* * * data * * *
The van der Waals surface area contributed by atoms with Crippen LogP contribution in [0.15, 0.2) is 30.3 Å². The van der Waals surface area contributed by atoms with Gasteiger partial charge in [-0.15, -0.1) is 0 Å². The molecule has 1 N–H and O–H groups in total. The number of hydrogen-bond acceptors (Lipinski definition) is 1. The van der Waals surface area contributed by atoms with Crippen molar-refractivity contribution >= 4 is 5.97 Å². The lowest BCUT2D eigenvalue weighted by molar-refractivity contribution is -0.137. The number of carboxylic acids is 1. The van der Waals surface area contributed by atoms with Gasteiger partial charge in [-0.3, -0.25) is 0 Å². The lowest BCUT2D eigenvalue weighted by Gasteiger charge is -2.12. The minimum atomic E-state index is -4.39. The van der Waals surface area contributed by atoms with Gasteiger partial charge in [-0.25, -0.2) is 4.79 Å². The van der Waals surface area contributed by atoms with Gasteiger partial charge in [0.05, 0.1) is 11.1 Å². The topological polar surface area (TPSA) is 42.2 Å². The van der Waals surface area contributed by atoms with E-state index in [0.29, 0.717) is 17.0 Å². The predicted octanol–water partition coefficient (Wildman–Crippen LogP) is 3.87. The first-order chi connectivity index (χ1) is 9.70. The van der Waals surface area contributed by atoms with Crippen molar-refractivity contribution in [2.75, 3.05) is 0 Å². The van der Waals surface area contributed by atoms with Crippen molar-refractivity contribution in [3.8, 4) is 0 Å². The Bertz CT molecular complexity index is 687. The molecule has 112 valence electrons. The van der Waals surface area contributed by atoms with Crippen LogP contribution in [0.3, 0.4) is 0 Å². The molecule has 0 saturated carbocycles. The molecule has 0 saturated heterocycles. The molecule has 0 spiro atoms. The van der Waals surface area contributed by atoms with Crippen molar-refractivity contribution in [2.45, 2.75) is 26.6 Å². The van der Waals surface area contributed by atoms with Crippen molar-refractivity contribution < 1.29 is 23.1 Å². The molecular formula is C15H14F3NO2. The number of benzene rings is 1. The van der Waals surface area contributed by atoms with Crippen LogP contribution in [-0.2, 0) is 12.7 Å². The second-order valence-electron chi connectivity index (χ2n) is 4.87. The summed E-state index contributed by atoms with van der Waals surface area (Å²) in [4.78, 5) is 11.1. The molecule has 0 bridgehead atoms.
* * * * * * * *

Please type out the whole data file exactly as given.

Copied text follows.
The van der Waals surface area contributed by atoms with Crippen LogP contribution in [0.15, 0.2) is 30.3 Å². The van der Waals surface area contributed by atoms with Gasteiger partial charge in [-0.15, -0.1) is 0 Å². The molecule has 1 N–H and O–H groups in total. The number of hydrogen-bond acceptors (Lipinski definition) is 1. The van der Waals surface area contributed by atoms with Crippen molar-refractivity contribution >= 4 is 5.97 Å². The lowest BCUT2D eigenvalue weighted by molar-refractivity contribution is -0.137. The number of carboxylic acids is 1. The van der Waals surface area contributed by atoms with Gasteiger partial charge in [-0.3, -0.25) is 0 Å². The lowest BCUT2D eigenvalue weighted by Gasteiger charge is -2.12. The minimum atomic E-state index is -4.39. The van der Waals surface area contributed by atoms with Gasteiger partial charge in [-0.25, -0.2) is 4.79 Å². The van der Waals surface area contributed by atoms with Gasteiger partial charge in [0.05, 0.1) is 11.1 Å². The topological polar surface area (TPSA) is 42.2 Å². The van der Waals surface area contributed by atoms with E-state index in [0.29, 0.717) is 17.0 Å². The predicted octanol–water partition coefficient (Wildman–Crippen LogP) is 3.87. The first-order chi connectivity index (χ1) is 9.70. The van der Waals surface area contributed by atoms with Crippen molar-refractivity contribution in [2.75, 3.05) is 0 Å². The van der Waals surface area contributed by atoms with Crippen molar-refractivity contribution in [3.8, 4) is 0 Å². The Bertz CT molecular complexity index is 687. The molecule has 112 valence electrons. The van der Waals surface area contributed by atoms with Crippen LogP contribution in [0.3, 0.4) is 0 Å². The molecule has 0 saturated carbocycles. The molecule has 0 saturated heterocycles. The molecule has 0 spiro atoms. The van der Waals surface area contributed by atoms with Crippen molar-refractivity contribution in [2.45, 2.75) is 26.6 Å². The van der Waals surface area contributed by atoms with Crippen molar-refractivity contribution < 1.29 is 23.1 Å². The molecular formula is C15H14F3NO2. The number of benzene rings is 1. The van der Waals surface area contributed by atoms with Crippen LogP contribution in [-0.2, 0) is 12.7 Å². The second-order valence-electron chi connectivity index (χ2n) is 4.87. The summed E-state index contributed by atoms with van der Waals surface area (Å²) in [4.78, 5) is 11.1. The molecule has 0 bridgehead atoms.